Doing so will require legislation to modify the guardrails that the City Council put in place in 2021 out of frustration with how then-Mayor Jenny Durkan had raided the JumpStart fund without consulting Council or working collaboratively — in fact, she had opposed JumpStart, siding with large corporations that didn’t want to be hit with the progressive payroll tax levied on them.

While Mayor Harrell appears to have consulted with Mosqueda rather than springing the idea on her, he is asking for more money that she signaled support for shifting. In August, Mosqueda proposed using excessed payroll tax revenue above initial projections to help close the budget gap without austerity measures, but those extra revenues were projected at $71 million in 2023 and $84 million in 2024. Harrell appears to be seeking an extra $24 million beyond that in 2023, and not quite as much over that mark in 2024.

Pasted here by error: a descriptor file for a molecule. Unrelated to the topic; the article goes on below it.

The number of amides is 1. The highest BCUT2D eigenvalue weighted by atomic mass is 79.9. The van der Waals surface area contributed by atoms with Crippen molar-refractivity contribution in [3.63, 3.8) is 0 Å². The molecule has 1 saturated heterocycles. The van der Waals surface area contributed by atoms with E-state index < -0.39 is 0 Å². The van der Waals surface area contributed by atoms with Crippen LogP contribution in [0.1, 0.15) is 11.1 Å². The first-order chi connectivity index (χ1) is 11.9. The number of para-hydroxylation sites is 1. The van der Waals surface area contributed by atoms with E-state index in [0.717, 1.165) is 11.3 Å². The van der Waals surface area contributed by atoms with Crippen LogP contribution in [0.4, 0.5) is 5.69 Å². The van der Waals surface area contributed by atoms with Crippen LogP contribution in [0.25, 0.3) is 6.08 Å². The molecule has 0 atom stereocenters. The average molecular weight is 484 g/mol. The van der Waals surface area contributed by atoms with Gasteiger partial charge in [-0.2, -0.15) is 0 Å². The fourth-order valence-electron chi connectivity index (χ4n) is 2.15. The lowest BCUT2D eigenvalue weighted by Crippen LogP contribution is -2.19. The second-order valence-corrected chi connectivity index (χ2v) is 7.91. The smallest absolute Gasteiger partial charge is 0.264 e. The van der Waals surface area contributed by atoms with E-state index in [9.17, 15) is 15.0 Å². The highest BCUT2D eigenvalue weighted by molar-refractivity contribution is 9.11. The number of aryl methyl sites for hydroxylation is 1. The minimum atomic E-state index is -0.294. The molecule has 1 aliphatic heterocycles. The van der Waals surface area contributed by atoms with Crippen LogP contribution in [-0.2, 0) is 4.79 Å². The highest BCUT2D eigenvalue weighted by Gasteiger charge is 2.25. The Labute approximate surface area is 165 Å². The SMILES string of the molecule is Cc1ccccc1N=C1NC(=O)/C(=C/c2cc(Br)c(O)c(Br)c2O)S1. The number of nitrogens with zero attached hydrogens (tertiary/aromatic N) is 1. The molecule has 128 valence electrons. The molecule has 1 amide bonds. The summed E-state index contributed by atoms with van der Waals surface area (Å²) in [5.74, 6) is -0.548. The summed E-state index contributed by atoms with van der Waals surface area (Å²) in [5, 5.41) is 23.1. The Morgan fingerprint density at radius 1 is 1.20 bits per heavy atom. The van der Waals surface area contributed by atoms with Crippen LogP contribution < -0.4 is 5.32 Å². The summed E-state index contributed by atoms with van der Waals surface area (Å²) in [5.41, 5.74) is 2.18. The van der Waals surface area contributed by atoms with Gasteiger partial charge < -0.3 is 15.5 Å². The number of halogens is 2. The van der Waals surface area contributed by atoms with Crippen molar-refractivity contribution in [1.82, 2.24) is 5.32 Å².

“I drew a line in the sand,” Mosqueda told Publicola Monday, “and I want to make sure that we’re sticking to that, not only because it’s what we passed in statute, but because the agreement to use the higher-than anticipated revenue was to prevent austerity. And part of preventing austerity is keeping our promises, [including] our promises to human service providers.”

After Council passed pay raises earlier this year aimed at retaining workers in a depleted agency, Harrell’s budget aims to cap pay raises to those human service providers at 4% removing an inflation adjustment mechanism in a bid to control labor costs. The inflation rate is high this year — nearly 9%, so the 4% raise is well below inflation.

“As Budget Chair, I will be working with my Council colleagues to finalize the biennial budget that builds towards a Seattle where everyone is housed and cared for, healthy and safe, and supports workers and small businesses for a more equitable and resilient economy,” Mosqueda said in a statement following the Mayor’s speech. “We must protect investments in housing and maintain commitments with the workforce that cares for our most vulnerable, increase childcare to support workers and boost our local economy, prioritize climate resilience in programs and infrastructure investments, and stave off cuts to critical programs and city staff.”